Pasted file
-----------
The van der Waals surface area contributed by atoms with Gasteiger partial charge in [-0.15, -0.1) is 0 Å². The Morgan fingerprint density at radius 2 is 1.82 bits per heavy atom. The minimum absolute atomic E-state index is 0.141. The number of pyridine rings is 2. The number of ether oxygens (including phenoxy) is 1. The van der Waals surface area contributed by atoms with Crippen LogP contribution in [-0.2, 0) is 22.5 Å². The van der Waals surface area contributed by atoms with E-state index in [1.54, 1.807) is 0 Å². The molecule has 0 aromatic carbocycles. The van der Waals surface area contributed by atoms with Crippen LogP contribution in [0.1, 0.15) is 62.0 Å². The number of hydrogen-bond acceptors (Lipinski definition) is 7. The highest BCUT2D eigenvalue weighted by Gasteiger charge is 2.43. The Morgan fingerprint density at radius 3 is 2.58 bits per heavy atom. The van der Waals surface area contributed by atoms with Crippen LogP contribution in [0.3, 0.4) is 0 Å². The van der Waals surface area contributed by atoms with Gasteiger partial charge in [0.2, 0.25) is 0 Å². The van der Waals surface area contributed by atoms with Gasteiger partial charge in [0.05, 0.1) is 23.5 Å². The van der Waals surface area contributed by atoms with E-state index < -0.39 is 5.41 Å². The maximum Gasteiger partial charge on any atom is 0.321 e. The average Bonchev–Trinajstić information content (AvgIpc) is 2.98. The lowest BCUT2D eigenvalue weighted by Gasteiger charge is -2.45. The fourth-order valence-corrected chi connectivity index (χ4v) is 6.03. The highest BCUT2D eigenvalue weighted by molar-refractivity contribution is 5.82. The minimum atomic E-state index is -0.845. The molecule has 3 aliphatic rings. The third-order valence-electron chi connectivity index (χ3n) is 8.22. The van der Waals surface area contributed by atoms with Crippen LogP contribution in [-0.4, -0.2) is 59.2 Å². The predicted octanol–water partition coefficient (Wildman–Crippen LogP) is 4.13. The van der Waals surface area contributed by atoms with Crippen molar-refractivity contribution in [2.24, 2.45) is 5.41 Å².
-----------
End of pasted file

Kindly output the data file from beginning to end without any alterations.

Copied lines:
The van der Waals surface area contributed by atoms with Gasteiger partial charge in [-0.15, -0.1) is 0 Å². The Morgan fingerprint density at radius 2 is 1.82 bits per heavy atom. The minimum absolute atomic E-state index is 0.141. The number of pyridine rings is 2. The number of ether oxygens (including phenoxy) is 1. The van der Waals surface area contributed by atoms with Crippen LogP contribution in [-0.2, 0) is 22.5 Å². The van der Waals surface area contributed by atoms with E-state index in [1.54, 1.807) is 0 Å². The molecule has 0 aromatic carbocycles. The van der Waals surface area contributed by atoms with Crippen LogP contribution in [0.1, 0.15) is 62.0 Å². The number of hydrogen-bond acceptors (Lipinski definition) is 7. The highest BCUT2D eigenvalue weighted by Gasteiger charge is 2.43. The Morgan fingerprint density at radius 3 is 2.58 bits per heavy atom. The van der Waals surface area contributed by atoms with Crippen LogP contribution in [0.3, 0.4) is 0 Å². The van der Waals surface area contributed by atoms with Gasteiger partial charge in [0.2, 0.25) is 0 Å². The van der Waals surface area contributed by atoms with Gasteiger partial charge in [0.05, 0.1) is 23.5 Å². The van der Waals surface area contributed by atoms with E-state index < -0.39 is 5.41 Å². The maximum Gasteiger partial charge on any atom is 0.321 e. The average Bonchev–Trinajstić information content (AvgIpc) is 2.98. The lowest BCUT2D eigenvalue weighted by Gasteiger charge is -2.45. The fourth-order valence-corrected chi connectivity index (χ4v) is 6.03. The highest BCUT2D eigenvalue weighted by molar-refractivity contribution is 5.82. The minimum atomic E-state index is -0.845. The molecule has 3 aliphatic rings. The third-order valence-electron chi connectivity index (χ3n) is 8.22. The van der Waals surface area contributed by atoms with Crippen LogP contribution in [-0.4, -0.2) is 59.2 Å². The predicted octanol–water partition coefficient (Wildman–Crippen LogP) is 4.13. The van der Waals surface area contributed by atoms with Crippen molar-refractivity contribution in [2.24, 2.45) is 5.41 Å².